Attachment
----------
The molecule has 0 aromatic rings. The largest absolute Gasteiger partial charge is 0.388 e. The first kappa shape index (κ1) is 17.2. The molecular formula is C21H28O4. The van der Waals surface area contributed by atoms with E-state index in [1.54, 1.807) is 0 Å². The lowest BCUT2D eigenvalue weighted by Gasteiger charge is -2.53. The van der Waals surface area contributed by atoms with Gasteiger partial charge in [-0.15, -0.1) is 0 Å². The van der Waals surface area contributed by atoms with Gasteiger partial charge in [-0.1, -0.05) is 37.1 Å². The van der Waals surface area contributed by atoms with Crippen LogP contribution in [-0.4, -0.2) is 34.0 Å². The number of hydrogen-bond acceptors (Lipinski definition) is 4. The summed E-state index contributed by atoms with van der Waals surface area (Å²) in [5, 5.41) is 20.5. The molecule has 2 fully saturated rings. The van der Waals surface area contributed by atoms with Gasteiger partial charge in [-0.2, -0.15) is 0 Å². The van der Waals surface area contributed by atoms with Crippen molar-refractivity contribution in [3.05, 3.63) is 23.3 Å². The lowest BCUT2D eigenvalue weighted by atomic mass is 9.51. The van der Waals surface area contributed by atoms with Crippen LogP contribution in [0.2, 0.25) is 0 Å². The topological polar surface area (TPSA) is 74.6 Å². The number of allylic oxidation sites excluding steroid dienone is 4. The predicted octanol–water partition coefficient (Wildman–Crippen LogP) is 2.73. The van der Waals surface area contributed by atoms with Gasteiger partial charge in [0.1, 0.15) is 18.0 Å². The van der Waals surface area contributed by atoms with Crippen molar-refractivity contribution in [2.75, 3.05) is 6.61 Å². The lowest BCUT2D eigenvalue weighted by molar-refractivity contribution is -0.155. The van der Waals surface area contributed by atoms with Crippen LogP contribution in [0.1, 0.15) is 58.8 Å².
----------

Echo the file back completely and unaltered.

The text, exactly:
The molecule has 0 aromatic rings. The largest absolute Gasteiger partial charge is 0.388 e. The first kappa shape index (κ1) is 17.2. The molecular formula is C21H28O4. The van der Waals surface area contributed by atoms with E-state index in [1.54, 1.807) is 0 Å². The lowest BCUT2D eigenvalue weighted by Gasteiger charge is -2.53. The van der Waals surface area contributed by atoms with Gasteiger partial charge in [-0.15, -0.1) is 0 Å². The van der Waals surface area contributed by atoms with Gasteiger partial charge in [-0.1, -0.05) is 37.1 Å². The van der Waals surface area contributed by atoms with Crippen LogP contribution in [-0.4, -0.2) is 34.0 Å². The number of hydrogen-bond acceptors (Lipinski definition) is 4. The summed E-state index contributed by atoms with van der Waals surface area (Å²) in [5, 5.41) is 20.5. The molecule has 2 fully saturated rings. The van der Waals surface area contributed by atoms with Gasteiger partial charge in [-0.2, -0.15) is 0 Å². The van der Waals surface area contributed by atoms with Crippen molar-refractivity contribution in [3.05, 3.63) is 23.3 Å². The lowest BCUT2D eigenvalue weighted by atomic mass is 9.51. The van der Waals surface area contributed by atoms with Crippen LogP contribution in [0.2, 0.25) is 0 Å². The topological polar surface area (TPSA) is 74.6 Å². The number of allylic oxidation sites excluding steroid dienone is 4. The predicted octanol–water partition coefficient (Wildman–Crippen LogP) is 2.73. The van der Waals surface area contributed by atoms with Gasteiger partial charge in [0.1, 0.15) is 18.0 Å². The van der Waals surface area contributed by atoms with Crippen molar-refractivity contribution in [2.75, 3.05) is 6.61 Å². The lowest BCUT2D eigenvalue weighted by molar-refractivity contribution is -0.155. The van der Waals surface area contributed by atoms with Crippen LogP contribution in [0.1, 0.15) is 58.8 Å².